National Weather Service and NOAA: ‘Major Winter Storm’ to Impact Much of US

January 2, 2014 Updated: January 2, 2014

The National Weather Service and NOAA said on Thursday that the “major winter storm” that’s hitting the United States is slated to dump snow across the northeast U.S., as well as much of the rest of the country.

The service said that “moderate to heavy snow” is expected for much of the northeast, including up to 10 inches in New York City.

A storm front stretching southward to the Gulf Coast will spread precipitation across the Appalachians northward to the northeast.

Another storm front will spread rain across the southeast on Thursday night.

“A broad area of light to moderate snowfall is expected north and west of the low track from the northern mid Atlantic to the northeast,” the service elaborated. “A band of heavy snow is expected from eastern Pennsylvania through coastal southern New England.”

The snow and rain should stop by Friday night, the service said. Meanwhile, another cold front coming ashore in the Pacific northwest will bring rain and snow to the region, including pushing across the north Rocky Mountains and into the northern Plains by Friday morning. Temperatures across the Plains “will rise above freezing in some places only to plummet back below zero after the cold frontal passage.”

Here’s a look at projected snow totals across many of the states.

New York

Up to 10 inches in New York City and up to 14 inches in some upstate areas, including Buffalo and Albany.

Some highways, including the Long Island Expressway, will close at midnight and will likely re-open at 5 a.m.

New Jersey

Up to 10 inches of snow could fall in northwestern New Jersey. Both New York and New Jersey’s state offices will be closed on Friday.

The National Weather Service says there could be near-blizzard conditions at times along the shore and in northwestern New Jersey.

New Hampshire

About 6 to 10 inches of snow is expected in the southern half of New Hampshire, and up to a foot in the Seacoast area. Lesser amounts are expected farther north. Biting cold and gusty winds are expected to make matters worse.

Rhode Island

6 to 10 inches is expected in much of state, prompting many schools to be closed on Friday.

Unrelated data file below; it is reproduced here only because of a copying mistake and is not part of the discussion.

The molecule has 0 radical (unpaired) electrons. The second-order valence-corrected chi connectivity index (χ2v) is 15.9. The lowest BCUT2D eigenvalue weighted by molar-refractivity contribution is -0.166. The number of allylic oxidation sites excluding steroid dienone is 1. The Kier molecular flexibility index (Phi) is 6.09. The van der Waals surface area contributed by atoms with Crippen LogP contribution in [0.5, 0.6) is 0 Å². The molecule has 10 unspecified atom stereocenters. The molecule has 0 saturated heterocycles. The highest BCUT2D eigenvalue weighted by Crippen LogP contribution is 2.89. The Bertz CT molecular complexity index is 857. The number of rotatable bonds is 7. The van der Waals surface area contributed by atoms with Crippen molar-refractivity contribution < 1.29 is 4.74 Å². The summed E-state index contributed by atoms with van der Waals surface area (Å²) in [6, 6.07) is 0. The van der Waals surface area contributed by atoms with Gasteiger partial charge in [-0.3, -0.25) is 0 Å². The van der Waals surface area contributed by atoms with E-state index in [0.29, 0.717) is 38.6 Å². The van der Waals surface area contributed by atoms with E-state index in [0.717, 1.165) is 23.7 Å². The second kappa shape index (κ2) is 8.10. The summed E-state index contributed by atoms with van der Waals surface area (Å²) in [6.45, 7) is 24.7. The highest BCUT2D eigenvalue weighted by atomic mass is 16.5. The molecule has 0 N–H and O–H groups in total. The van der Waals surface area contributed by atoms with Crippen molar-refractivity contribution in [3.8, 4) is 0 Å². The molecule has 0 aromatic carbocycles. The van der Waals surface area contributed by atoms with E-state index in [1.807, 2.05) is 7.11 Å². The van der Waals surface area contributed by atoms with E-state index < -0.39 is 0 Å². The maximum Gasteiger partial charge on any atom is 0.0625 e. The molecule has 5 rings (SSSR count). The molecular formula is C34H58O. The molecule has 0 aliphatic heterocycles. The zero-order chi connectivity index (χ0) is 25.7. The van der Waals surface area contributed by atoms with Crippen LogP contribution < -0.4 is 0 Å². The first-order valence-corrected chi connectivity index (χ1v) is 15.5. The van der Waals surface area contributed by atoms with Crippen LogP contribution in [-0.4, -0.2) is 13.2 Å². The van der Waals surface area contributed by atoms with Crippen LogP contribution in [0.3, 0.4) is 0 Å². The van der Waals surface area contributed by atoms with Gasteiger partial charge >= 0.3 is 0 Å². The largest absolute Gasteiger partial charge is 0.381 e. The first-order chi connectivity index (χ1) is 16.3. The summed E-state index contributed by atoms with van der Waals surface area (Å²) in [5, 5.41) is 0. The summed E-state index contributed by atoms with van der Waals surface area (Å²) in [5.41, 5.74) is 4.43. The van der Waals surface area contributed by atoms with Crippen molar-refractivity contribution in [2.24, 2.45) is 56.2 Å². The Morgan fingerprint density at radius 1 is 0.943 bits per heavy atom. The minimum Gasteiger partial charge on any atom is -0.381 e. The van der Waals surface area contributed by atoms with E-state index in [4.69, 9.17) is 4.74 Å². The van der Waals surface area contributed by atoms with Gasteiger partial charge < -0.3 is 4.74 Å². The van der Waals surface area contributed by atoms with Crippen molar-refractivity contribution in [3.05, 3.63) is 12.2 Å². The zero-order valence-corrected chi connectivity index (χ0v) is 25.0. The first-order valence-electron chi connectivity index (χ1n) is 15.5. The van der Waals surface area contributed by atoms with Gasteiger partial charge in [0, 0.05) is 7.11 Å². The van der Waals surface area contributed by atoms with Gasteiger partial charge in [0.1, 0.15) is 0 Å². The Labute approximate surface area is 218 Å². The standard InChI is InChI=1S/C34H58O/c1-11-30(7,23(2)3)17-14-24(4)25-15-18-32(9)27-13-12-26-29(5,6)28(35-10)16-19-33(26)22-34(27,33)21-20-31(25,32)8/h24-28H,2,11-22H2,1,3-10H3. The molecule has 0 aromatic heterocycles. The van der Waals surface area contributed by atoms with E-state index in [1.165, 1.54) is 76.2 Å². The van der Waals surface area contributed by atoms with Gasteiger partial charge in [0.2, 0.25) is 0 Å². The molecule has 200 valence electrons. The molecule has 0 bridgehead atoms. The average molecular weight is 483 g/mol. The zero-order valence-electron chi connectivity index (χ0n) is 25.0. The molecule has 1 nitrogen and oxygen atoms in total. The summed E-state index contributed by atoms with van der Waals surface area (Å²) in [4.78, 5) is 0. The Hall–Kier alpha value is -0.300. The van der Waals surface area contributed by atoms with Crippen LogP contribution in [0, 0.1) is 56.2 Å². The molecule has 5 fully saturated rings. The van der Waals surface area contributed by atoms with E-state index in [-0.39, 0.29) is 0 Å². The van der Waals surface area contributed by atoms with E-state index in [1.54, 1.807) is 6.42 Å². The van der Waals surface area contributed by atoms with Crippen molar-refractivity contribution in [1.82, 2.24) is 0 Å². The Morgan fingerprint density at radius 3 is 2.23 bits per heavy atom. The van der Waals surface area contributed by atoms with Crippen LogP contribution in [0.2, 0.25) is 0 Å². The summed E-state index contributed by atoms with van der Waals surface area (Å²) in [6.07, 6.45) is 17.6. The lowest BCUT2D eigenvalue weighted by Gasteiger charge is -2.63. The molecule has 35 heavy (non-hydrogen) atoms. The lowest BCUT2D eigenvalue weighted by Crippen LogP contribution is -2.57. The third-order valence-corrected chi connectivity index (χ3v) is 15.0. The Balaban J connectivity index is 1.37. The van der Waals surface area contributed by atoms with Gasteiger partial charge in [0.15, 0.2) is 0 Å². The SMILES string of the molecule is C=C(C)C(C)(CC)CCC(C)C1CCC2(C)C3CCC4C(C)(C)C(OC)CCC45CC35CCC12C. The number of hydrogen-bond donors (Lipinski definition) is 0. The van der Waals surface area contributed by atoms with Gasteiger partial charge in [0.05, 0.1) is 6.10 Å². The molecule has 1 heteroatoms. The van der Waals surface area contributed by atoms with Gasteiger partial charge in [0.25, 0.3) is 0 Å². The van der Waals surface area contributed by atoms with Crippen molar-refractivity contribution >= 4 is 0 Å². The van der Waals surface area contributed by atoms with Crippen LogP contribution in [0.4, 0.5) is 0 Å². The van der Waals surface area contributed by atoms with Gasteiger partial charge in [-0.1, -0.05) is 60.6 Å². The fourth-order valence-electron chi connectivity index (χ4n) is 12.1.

Gov. Lincoln Chafee said state government would continue to operate Friday, although employees unable to make it in could get approval to stay home and use vacation time.


Snow is falling across the state and will continue through the night and into Friday morning. Predictions call for 8 to 10 inches for all of Massachusetts, but some areas could see up to two feet of by the time the storm ends.

State employees were sent home early on Thursday, and might get Friday off.


Around 9 inches could fall in the Pocono Mountains and northwestern Pennsylvania. 

Three to 7 inches will fall in the Philadelphia area and 6 to 8 will fall farther north, the weather service said. Western and central Pennsylvania could see 2 to 7 inches.


Over 10 inches have fallen in some suburbs of Chicago. Gurnee had 18 inches and Highwood had 15 inches. In central Illinois snow totals were between 3 and 5 inches.

The snow was blamed for at least two deaths Thursday. One unidentified person died in a traffic accident on Interstate 72 in Macon County, while authorities say 66-year-old Carl W. Walker of Alton suffered a fatal heart attack after using a snow blower.


At least 10 inches of snow have already fallen in some areas, such as Allegan, and nearly as much in others, such as Schoolcraft near Galamazoo.

The chill accompanying the storms has pushed temperatures down into in the teens and single digits for most of the state Thursday afternoon.

The Associated Press contributed to this report.

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